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'Satisfaction from a smile' — Putnam's experience in the Dominican Republic

Neil Putnam was one of 45 volunteers that were selected from around the nation for the 2018 Lifetouch Memory mission trip in Rio Grande, Dominican Republic. (Submitted photo)1 / 2
Neil Putnam was one of 45 school volunteers that were selected from around the nation for the 2018 Lifetouch Memory mission trip in Rio Grande, Dominican Republic. (Submitted photo)2 / 2

Bucket by bucket, Neil Putnam and approximately 20 other volunteers passed mortar to lay the foundation of a new school facility in the Dominican Republic.

And it is the perfect example of how important education is, said Putnam, the vice president of the Mitchell Board of Education and a director for the National School Board Association.

"We all got together in a bucket brigade pouring concrete and laying the foundation for this school," Putnam said. " ... It just hit me that you're not only building a school, you're building a dream. That was just like, 'Wow,' and you don't look at it like brick and mortar. You're affecting these kids' lives."

Putnam was one of 45 school volunteers — who range from school administrators, parent groups to personnel — who were selected from around the nation for the 2018 Lifetouch Memory mission trip. The trip was an intensive volunteer effort to build a new community center and cafeteria within a school facility in Rio Grande, Dominican Republic.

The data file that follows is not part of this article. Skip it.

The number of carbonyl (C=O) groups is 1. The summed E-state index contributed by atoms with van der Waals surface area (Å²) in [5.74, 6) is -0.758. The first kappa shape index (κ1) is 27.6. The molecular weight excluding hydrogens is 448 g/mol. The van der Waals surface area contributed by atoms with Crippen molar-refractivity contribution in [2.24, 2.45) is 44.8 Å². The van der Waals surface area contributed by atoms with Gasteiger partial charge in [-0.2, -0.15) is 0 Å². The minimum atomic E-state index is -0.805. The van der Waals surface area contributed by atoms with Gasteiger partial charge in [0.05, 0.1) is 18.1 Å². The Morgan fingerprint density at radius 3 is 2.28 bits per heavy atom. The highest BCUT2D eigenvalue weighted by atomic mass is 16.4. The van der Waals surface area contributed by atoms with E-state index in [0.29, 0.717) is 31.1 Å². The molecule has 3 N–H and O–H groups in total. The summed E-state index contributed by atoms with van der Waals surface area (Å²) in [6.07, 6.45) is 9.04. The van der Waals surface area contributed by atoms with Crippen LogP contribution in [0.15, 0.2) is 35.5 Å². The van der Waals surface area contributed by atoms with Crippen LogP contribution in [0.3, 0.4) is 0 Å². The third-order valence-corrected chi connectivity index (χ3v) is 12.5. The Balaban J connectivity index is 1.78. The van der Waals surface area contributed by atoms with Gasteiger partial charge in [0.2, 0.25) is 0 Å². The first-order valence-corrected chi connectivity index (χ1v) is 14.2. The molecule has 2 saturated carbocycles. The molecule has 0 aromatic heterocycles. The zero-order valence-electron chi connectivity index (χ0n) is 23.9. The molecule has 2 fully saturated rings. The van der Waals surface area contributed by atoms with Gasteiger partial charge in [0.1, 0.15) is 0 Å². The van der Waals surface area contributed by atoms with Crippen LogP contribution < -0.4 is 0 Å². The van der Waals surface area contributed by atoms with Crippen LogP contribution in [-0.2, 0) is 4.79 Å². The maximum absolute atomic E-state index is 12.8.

Putnam primarily worked on the community center and put down foundation for a new basketball court. But what he didn't know until arriving in the Dominican in mid-January was that the school also serves as shelter during hurricane season as many of the homes are not suitable to handle the weather.

"Knowing that, that also helped reiterate the importance of why this work is critical for them, and not only from an education perspective," Putnam said. "It was very memorable. The people who were there and the families were so appreciative."

Describing it as an "opportunity of a lifetime," Putnam said he was honored and humbled by being selected for the trip. And he highly recommends it to any educator, administrator, school board member or anybody "who simply cares about kids" to go on the trip if given the opportunity.

"You don't need to speak the same language to get satisfaction from a child's smile," Putnam said. "We didn't speak the same language, but you can feel emotion."

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